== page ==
Where veterans are 'treated like superstars'
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Top leaders of The American Legion Family paid tribute to their organizations' founding generation Tuesday at Flanders Field American Cemetery in Waregem, Belgium.

American Legion National Commander Charles Schmidt, American Legion Auxiliary National President Mary Davis, Sons of The American Legion National Commander Jeff Frain, and American Legion Department of France Commander John Shanahan all placed wreaths at the same cemetery chapel that was originally dedicated by American Legion Past National Commander Harry Colmery, architect of the GI Bill, in 1937.

The Legion Family group was given a tour of the new interpretive center at the historic cemetery where 368 who fought in World War I are laid to rest.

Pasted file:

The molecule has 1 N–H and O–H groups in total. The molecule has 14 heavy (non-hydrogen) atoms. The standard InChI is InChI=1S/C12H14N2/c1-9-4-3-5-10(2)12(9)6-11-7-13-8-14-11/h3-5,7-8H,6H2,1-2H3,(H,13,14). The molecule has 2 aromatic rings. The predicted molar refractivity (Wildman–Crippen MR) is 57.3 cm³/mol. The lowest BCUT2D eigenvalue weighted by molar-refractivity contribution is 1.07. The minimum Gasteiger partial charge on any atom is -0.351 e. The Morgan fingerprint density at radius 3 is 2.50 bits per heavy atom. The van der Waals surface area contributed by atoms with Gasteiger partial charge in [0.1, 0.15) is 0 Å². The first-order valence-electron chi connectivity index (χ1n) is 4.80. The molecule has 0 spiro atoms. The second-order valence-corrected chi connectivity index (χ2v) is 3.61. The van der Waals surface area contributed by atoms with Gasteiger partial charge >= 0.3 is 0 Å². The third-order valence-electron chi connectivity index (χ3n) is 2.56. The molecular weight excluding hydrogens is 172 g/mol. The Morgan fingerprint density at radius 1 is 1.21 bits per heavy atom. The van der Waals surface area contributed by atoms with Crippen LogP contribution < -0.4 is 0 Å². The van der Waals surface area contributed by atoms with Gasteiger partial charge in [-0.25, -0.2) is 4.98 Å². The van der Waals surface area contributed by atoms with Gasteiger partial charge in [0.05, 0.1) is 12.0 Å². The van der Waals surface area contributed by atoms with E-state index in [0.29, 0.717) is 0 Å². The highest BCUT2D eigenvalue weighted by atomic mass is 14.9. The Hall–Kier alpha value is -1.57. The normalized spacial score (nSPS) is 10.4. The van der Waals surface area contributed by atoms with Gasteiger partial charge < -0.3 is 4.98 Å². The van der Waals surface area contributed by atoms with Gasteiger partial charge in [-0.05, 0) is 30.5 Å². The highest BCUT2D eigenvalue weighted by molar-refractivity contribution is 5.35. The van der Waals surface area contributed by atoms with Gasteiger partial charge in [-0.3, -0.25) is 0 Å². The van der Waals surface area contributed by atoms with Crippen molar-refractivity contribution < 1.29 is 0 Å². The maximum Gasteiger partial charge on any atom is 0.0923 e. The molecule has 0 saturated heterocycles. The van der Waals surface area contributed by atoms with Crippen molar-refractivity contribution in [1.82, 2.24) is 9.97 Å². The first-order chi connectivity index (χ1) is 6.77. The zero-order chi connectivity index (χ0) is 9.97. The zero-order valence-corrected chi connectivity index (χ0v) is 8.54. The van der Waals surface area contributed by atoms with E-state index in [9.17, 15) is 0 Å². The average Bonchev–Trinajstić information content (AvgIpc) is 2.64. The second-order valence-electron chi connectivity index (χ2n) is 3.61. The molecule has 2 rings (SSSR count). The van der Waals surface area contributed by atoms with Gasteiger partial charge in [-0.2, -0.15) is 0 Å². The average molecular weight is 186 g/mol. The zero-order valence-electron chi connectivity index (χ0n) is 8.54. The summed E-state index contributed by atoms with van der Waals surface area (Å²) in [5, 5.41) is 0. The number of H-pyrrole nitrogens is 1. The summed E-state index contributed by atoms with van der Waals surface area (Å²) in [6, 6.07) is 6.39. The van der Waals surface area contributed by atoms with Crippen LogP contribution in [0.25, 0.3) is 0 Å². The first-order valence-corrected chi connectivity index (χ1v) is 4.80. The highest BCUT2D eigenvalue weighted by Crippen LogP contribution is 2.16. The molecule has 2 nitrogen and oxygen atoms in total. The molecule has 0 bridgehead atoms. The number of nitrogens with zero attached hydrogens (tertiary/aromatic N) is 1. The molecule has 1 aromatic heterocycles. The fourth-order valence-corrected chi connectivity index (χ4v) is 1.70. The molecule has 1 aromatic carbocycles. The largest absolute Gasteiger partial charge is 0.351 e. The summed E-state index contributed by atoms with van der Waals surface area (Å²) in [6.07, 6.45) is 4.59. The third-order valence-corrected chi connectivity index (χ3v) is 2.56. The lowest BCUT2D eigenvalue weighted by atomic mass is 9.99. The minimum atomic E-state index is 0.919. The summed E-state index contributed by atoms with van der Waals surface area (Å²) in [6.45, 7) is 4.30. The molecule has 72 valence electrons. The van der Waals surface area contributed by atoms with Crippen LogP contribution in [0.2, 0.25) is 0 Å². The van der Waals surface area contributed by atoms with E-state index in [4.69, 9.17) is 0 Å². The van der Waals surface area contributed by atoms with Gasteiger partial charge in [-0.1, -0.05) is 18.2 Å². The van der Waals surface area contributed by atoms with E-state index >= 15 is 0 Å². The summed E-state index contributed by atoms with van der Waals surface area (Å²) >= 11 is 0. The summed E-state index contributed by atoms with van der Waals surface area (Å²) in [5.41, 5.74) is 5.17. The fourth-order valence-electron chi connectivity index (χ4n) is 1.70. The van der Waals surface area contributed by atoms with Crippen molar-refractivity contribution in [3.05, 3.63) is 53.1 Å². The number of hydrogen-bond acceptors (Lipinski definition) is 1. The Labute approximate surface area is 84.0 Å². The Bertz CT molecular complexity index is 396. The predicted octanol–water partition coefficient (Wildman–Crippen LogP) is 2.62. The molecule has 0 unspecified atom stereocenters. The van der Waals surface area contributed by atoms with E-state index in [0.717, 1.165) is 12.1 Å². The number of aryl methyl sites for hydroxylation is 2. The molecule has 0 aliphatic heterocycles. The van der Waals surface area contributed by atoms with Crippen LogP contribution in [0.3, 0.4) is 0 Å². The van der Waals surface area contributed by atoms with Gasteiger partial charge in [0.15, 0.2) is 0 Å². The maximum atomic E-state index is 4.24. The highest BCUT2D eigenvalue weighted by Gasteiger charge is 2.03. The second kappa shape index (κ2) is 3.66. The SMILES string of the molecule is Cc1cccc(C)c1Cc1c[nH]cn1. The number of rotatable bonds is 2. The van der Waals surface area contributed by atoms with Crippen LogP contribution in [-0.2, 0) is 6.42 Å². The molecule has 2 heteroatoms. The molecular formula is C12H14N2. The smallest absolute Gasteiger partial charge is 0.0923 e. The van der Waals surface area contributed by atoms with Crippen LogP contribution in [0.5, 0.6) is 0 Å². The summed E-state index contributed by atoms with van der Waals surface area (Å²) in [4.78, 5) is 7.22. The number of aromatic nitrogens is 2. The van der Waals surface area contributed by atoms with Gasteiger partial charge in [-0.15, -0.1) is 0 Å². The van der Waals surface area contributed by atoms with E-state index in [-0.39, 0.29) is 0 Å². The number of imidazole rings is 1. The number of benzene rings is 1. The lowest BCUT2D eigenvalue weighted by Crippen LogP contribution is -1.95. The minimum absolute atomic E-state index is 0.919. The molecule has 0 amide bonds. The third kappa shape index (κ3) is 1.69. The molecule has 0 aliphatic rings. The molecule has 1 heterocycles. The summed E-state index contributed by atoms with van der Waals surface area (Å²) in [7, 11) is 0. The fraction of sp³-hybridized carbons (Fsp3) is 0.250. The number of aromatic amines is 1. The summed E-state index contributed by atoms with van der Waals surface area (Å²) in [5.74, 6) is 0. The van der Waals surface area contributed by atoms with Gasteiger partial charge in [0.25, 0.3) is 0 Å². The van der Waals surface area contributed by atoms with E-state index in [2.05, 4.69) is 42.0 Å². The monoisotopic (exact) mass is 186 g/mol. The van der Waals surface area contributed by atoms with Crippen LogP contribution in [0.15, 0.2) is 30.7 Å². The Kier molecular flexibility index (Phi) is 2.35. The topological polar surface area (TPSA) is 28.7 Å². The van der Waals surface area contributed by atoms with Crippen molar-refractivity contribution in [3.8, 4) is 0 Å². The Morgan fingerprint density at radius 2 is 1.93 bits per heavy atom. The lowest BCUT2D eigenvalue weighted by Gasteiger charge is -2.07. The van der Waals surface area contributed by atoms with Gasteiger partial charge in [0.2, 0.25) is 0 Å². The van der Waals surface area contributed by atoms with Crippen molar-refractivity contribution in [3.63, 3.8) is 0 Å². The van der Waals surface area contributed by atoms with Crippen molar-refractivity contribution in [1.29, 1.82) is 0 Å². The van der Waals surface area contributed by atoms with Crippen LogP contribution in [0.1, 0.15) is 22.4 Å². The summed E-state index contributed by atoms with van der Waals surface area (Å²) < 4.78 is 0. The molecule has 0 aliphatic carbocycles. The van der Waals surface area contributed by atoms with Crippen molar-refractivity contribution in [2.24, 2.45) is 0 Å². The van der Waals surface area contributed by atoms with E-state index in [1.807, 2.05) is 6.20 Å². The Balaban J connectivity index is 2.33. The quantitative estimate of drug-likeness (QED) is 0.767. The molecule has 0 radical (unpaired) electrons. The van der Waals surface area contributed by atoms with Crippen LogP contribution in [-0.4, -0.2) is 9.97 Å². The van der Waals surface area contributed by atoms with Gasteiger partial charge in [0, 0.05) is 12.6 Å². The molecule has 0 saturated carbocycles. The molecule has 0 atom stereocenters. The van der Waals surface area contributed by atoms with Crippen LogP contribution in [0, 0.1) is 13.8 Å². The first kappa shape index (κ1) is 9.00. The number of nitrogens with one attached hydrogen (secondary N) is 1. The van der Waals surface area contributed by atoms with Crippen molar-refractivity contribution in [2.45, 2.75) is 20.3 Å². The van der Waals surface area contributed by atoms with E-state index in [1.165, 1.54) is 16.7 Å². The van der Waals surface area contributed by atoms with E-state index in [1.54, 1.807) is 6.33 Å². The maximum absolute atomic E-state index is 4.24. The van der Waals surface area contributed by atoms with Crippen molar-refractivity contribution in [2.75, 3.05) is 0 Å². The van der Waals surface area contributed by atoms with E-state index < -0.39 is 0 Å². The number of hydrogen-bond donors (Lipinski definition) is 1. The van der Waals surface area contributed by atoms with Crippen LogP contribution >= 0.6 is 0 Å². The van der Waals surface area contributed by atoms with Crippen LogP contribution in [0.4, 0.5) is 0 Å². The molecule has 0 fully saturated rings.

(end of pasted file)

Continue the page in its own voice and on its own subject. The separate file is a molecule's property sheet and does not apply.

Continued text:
The interpretive center, added in time for increased visitation during the World War I centennial period, includes a hall of sacrifice portraying the stories of some who are buried outside. Also in the center is a 9-minute video that explains both the history and continuing vitality of cemetery.

Prominently featured in the video is an adopt-a-grave program strongly supported by The American Legion's Flanders Field Post BE-02.

Cemetery Superintendent Chris Arseneault, an American Legion member, says that for Memorial Day this year, "easily 85 percent of the graves were decorated by adopters. When you have individual flowers at the headstones, it changes everything."

The American Legion, American Legion Auxiliary, Sons of The American Legion and the Legion Riders of Belgium have adopted one particular grave - that of an unknown soldier - and has made the grave-adoption program one of their marquee activities.

Also involving the Waregem community since 1923 is a tradition of local schoolchildren coming to the cemetery to sing the Star Spangled Banner every Memorial Day. This year, some 900 children were involved.

"The involvement of the local community is amazing," Arseneault said. "I always warn veterans when they come that they are treated like superstars here."


By Jeff Stoffer